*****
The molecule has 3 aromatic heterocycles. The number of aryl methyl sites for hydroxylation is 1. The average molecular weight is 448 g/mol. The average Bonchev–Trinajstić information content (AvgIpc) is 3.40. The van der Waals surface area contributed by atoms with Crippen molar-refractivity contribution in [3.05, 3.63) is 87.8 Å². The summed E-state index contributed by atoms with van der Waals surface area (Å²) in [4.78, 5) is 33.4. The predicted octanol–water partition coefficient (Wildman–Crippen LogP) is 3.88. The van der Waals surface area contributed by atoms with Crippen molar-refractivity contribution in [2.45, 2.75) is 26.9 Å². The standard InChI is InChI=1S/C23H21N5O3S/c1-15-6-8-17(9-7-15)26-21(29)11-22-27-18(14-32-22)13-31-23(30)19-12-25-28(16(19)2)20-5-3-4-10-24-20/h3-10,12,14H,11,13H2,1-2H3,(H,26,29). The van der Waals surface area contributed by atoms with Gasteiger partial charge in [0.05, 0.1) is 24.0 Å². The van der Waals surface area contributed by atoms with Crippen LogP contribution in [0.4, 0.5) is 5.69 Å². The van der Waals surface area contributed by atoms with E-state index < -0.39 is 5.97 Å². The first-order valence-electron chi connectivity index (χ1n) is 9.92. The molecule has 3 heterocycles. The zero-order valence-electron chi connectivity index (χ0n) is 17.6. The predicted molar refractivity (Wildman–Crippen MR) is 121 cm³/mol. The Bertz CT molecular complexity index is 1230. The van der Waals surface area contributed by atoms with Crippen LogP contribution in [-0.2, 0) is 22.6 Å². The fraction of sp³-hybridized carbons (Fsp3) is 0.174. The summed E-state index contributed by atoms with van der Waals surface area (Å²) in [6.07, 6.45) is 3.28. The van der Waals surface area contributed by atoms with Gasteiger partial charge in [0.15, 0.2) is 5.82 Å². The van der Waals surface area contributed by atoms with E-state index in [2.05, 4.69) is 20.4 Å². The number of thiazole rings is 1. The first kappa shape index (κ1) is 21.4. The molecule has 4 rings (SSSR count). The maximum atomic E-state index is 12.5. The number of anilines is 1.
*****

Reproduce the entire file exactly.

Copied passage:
The molecule has 3 aromatic heterocycles. The number of aryl methyl sites for hydroxylation is 1. The average molecular weight is 448 g/mol. The average Bonchev–Trinajstić information content (AvgIpc) is 3.40. The van der Waals surface area contributed by atoms with Crippen molar-refractivity contribution in [3.05, 3.63) is 87.8 Å². The summed E-state index contributed by atoms with van der Waals surface area (Å²) in [4.78, 5) is 33.4. The predicted octanol–water partition coefficient (Wildman–Crippen LogP) is 3.88. The van der Waals surface area contributed by atoms with Crippen molar-refractivity contribution in [2.45, 2.75) is 26.9 Å². The standard InChI is InChI=1S/C23H21N5O3S/c1-15-6-8-17(9-7-15)26-21(29)11-22-27-18(14-32-22)13-31-23(30)19-12-25-28(16(19)2)20-5-3-4-10-24-20/h3-10,12,14H,11,13H2,1-2H3,(H,26,29). The van der Waals surface area contributed by atoms with Gasteiger partial charge in [0.05, 0.1) is 24.0 Å². The van der Waals surface area contributed by atoms with Crippen LogP contribution in [0.4, 0.5) is 5.69 Å². The van der Waals surface area contributed by atoms with E-state index < -0.39 is 5.97 Å². The first-order valence-electron chi connectivity index (χ1n) is 9.92. The molecule has 3 heterocycles. The zero-order valence-electron chi connectivity index (χ0n) is 17.6. The predicted molar refractivity (Wildman–Crippen MR) is 121 cm³/mol. The Bertz CT molecular complexity index is 1230. The van der Waals surface area contributed by atoms with Crippen LogP contribution in [-0.2, 0) is 22.6 Å². The fraction of sp³-hybridized carbons (Fsp3) is 0.174. The summed E-state index contributed by atoms with van der Waals surface area (Å²) in [6.07, 6.45) is 3.28. The van der Waals surface area contributed by atoms with Gasteiger partial charge in [0.15, 0.2) is 5.82 Å². The van der Waals surface area contributed by atoms with E-state index in [2.05, 4.69) is 20.4 Å². The number of thiazole rings is 1. The first kappa shape index (κ1) is 21.4. The molecule has 4 rings (SSSR count). The maximum atomic E-state index is 12.5. The number of anilines is 1.